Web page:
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The ‘retiree thing’ can go hang, Marg’s helping out

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Marg Vella enjoying time with a community dear to her heart in Vanimo, PNG. PHOTO: Courtesy of Marg Vella

There was a 16 month period when Peakhurst Heights’ woman Marg Vella might justifiably have been known as “God’s bootlegger”.

Nothing illegal, mind you; just the passion of a dedicated Catholic woman raising funds for the residents and religious sisters of a small community in Vanimo, Papua New Guinea – women and children who are close to her heart.

The escapade began when she was offered cartons of wine by a generous Catholic businessman in Sydney’s Northern Suburbs.

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Storing the goods in a chocka-block garage, she spent weekend after weekend darting between Sydney parishes, drumming up funds by way of donation and regaling parishioners with stories about her “PNG family” and the joy and need that she had witnessed first-hand.

The charitable wine touting has ended for now, and so have the shipments of donated goods after offers of transport – with any luck, only temporarily – dried up. (She has been sending shipping containers full of donated goods to the community since 2010.)

Marg’s new initiative is to speak to classrooms of children in Sydney’s primary schools – and she has already chalked up a good number.

Recently she showed a class a picture of a girl named Maria Joseph whose legs had been bowed by rickets (omitting other details of hardship). The kids’ eyes might threaten to mist over were it not for Marg’s big reveal: The Sisters, with Marg’s help, found a Polish Michaelite priest-surgeon who operated on Maria Joseph. Marg beamed as she showed The Catholic Weekly a recent picture of Maria playing soccer.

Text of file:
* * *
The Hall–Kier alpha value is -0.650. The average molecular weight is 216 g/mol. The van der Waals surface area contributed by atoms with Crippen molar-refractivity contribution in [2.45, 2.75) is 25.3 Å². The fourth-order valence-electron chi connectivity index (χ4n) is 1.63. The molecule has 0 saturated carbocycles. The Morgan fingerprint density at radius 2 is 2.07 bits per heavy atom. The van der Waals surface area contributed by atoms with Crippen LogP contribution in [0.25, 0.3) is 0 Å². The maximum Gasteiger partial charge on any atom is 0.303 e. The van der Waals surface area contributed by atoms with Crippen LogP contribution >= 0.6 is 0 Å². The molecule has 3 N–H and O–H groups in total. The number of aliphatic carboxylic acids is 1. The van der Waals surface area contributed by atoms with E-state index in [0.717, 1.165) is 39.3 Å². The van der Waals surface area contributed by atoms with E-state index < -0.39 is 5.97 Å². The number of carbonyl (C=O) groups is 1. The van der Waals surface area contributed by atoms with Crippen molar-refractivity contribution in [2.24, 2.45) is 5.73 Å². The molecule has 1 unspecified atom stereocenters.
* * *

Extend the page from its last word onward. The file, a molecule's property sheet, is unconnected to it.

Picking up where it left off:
Marg’s charitable works ramped-up when her beloved husband, Wal, died suddenly.

PHOTO: Courtesy of Marg Vella

Wal had been a willing cooperator in Marg’s efforts to collect donations of clothes and school books, and many other items that generous companies would volunteer to ship to PNG.

Years later she tried her hand at the “retiree thing”, heading off on safari to South Africa.

She burst into laughter as she described it as “one of the most depressing experiences” of her life.

“I don’t want to sit around drinking gin and tonic and watching Days of Our Lives,” Marg told The Catholic Weekly.

“The more glamorous it became, the more upset I became, staying in all these top quality hotels. It was lonely, and I thought, this isn’t for me.”

Another part of the trip provided a stark and welcome contrast when she visited a Catholic mission with her friends Helen and Chris.

“People had just arrived from (South) Sudan (where Muslim-Christian sectarian violence had caused people to flee) – a mother and father, and their three children.

“They had nowhere to live; there were six to one room. Helen and I went out and bought bath soap and filled the car with food.

“It was just so gratifying to really get among the people, not going to all these top quality hotels.”

If you are interested in Marg sharing her stories with your school, contact [email protected]

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